Charles Kenny, a Senior Fellow at the Center for Global Development, is one of the sharpest minds on international development and always a delight to read. But I found his latest article, on the naiveté and cynicism of social enterprise – which he pins mainly on Millennials – a bit off the mark.
In the article, Kenny argues that social entrepreneurs are naïve, anti-institution, anti-big business cynics who are improperly substituting small-scale solutions to massive problems that require massive solutions via a large, competent central government.
Kenny is absolutely right that modern infrastructure – roads, sanitation networks, electrical grids and the like – is necessary for long-term health, development, and growth, and that small-scale solutions aren’t perfect substitutes.
But his solution, such as it is, relies on projects that require years of work carried out by competent governments, and he fails to articulate a plausible medium-term solution that will improve the lives of the people living under incompetent governments now.
Kenny creates a straw man of a social entrepreneur who expects to replace the government’s role wholesale. In my experience, this is the aim of few, if any. Social enterprise is certainly not a perfect solution and it’s not a perfect substitute for large infrastructure projects; nevertheless, it holds promise to quickly, sustainably, and successfully improve outcomes and to (temporarily) alleviate suffering.
It’s worth clarifying what a social enterprise is. The most basic definition, while overly broad, is a good place to start: any organization, for-profit or otherwise, that uses market mechanisms to achieve a social goal. That’s it. In many states, a company can legally incorporate as a “benefit corporation,” a designation meant to protect the social aim if it’s in conflict with the goal of producing profit. Many for-profits choose to also apply for “B Corps” status, a stamp of approval that designates the business as socially and environmentally “good.”
In the article, Kenny refers mostly to smaller for-profit social enterprises using innovative technologies to solve a social problem. He argues that they are naive for thinking that using markets to solve global problems would have a significant effect:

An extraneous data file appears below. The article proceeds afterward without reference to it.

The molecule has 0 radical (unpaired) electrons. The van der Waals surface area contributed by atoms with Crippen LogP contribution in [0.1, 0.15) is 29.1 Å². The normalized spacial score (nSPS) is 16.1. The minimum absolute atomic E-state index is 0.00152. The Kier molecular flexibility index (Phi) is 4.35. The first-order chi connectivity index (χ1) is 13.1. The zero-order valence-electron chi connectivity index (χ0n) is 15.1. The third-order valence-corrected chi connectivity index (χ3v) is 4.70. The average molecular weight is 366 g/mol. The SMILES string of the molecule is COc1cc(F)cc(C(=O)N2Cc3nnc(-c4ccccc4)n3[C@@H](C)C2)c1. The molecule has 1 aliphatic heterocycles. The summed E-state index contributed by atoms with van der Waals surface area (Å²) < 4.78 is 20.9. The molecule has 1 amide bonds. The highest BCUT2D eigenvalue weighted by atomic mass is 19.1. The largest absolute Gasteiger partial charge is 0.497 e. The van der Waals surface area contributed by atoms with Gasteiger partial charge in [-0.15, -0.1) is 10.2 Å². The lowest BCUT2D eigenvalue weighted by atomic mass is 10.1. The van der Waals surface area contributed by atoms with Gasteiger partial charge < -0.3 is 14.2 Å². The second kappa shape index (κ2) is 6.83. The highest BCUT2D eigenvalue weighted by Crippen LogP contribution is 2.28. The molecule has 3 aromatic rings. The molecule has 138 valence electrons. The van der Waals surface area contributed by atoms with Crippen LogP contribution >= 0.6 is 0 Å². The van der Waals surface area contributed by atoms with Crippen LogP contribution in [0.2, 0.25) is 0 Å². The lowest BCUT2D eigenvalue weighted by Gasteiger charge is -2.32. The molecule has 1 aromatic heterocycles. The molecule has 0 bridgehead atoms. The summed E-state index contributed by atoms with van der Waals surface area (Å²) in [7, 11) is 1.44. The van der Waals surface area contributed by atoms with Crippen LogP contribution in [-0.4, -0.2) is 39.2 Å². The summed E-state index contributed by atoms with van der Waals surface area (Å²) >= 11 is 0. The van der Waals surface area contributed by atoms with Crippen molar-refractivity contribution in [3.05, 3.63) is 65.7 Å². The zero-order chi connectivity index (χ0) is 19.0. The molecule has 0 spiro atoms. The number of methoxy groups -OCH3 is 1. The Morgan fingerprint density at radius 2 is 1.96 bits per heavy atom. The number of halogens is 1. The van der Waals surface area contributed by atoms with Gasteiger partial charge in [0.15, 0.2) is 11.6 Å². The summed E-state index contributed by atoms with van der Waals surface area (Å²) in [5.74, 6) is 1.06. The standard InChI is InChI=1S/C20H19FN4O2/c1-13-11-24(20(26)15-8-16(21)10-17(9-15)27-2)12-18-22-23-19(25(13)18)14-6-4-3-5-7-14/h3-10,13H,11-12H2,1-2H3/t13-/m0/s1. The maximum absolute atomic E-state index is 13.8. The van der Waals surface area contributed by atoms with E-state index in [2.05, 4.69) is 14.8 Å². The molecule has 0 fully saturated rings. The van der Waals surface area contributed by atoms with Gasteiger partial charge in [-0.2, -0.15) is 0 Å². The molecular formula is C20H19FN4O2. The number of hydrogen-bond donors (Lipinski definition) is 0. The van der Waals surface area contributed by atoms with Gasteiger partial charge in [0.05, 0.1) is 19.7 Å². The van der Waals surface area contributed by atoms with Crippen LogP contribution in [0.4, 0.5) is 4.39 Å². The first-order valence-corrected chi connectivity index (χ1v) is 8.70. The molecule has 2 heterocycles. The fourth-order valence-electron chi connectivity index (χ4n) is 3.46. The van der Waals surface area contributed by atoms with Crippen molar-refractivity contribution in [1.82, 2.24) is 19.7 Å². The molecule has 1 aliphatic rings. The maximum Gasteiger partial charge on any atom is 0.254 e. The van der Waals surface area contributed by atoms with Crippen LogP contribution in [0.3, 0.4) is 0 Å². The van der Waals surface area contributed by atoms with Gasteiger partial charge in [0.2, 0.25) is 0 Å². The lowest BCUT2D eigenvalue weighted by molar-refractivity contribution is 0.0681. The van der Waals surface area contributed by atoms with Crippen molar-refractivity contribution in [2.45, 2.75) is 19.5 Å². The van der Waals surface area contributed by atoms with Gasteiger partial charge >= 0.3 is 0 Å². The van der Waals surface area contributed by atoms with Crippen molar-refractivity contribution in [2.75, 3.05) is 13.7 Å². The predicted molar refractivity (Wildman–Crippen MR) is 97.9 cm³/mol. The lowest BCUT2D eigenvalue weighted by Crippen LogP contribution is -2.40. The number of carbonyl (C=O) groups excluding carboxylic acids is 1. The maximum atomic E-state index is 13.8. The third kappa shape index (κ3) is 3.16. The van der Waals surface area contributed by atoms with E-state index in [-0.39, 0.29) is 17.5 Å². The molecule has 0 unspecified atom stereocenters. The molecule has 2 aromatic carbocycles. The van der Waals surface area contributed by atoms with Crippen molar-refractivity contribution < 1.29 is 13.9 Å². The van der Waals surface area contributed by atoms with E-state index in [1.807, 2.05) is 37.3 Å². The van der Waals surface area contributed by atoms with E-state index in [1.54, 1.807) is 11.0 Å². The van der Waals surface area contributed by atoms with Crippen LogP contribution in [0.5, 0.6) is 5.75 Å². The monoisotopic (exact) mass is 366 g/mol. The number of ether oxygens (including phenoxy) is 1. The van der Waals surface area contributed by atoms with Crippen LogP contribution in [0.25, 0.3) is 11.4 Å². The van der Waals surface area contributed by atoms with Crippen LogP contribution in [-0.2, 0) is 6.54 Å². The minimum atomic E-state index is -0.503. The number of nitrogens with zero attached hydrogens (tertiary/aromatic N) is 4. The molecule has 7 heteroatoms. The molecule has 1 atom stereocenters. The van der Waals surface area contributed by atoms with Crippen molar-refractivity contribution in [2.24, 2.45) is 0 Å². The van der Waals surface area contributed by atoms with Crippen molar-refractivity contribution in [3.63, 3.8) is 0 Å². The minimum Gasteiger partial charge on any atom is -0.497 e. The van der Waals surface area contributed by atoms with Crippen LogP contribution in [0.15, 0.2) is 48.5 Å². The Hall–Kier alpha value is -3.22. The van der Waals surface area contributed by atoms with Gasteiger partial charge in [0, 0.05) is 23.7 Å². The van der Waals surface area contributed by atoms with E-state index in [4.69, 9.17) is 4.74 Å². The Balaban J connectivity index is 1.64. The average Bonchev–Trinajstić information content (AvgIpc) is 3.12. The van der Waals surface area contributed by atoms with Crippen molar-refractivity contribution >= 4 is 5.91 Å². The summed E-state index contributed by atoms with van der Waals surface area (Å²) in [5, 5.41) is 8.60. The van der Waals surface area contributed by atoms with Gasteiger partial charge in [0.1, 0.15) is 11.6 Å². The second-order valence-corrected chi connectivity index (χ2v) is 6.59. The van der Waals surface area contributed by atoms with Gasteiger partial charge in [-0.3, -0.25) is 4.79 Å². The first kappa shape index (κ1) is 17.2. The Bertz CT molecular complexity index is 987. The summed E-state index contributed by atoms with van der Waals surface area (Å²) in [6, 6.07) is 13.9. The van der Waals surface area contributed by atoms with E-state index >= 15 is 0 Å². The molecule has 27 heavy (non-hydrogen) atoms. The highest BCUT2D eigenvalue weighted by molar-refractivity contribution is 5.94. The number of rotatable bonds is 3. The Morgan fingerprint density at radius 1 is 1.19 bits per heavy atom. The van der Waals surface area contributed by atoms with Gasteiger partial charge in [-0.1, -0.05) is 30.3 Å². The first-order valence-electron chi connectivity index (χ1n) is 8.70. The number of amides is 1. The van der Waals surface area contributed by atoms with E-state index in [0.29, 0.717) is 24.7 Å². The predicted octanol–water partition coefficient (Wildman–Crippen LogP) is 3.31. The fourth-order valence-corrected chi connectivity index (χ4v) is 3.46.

Forget bureaucracies, charities, foreign aid, and big multinationals, they might say, the best way to fight global poverty is through the right blend of innovation and business savvy. In its own way, this is simply a new brand of naiveté. The fact remains that poor countries can’t develop without a big, traditional private sector that creates jobs, and the smartest innovations can only go so far without functional governments to provide basic services and infrastructure.
Note the straw man “they might say.” Why not just ask? Extreme poverty is important to end, but so are deaths from inadequate sanitation, improper health care, and a variety of social ills.
Kenny then argues that social entrepreneurs are not just naive, but cynical too:
The social enterprise movement is built on cynicism about the public sector and large-scale private enterprise. A recent survey of 12,171 people aged 18 to 30 across 27 countries found that while 68 percent thought they had an opportunity to become entrepreneur, only 45 percent believed one person’s participation could make a difference in the current political system. For cynics who nonetheless want to change the world for the better, social enterprise offers an attractive alternative to the snail’s pace of institutional change. With a double bottom line of profit and social impact—and the right killer app—social enterprises can innovate their way to a better world.”
Emphasis mine. Let’s set aside the fact that the data point above doesn’t say anything about how cynical Millennials actually are – if anything, 45% sounds pretty high! – and that “the social enterprise movement is built on cynicism” is, well, a pretty cynical claim to make.
What’s most important is that, as Kenny recognizes, institutional changes takes a long time. It’s hard to do, and harder to do right: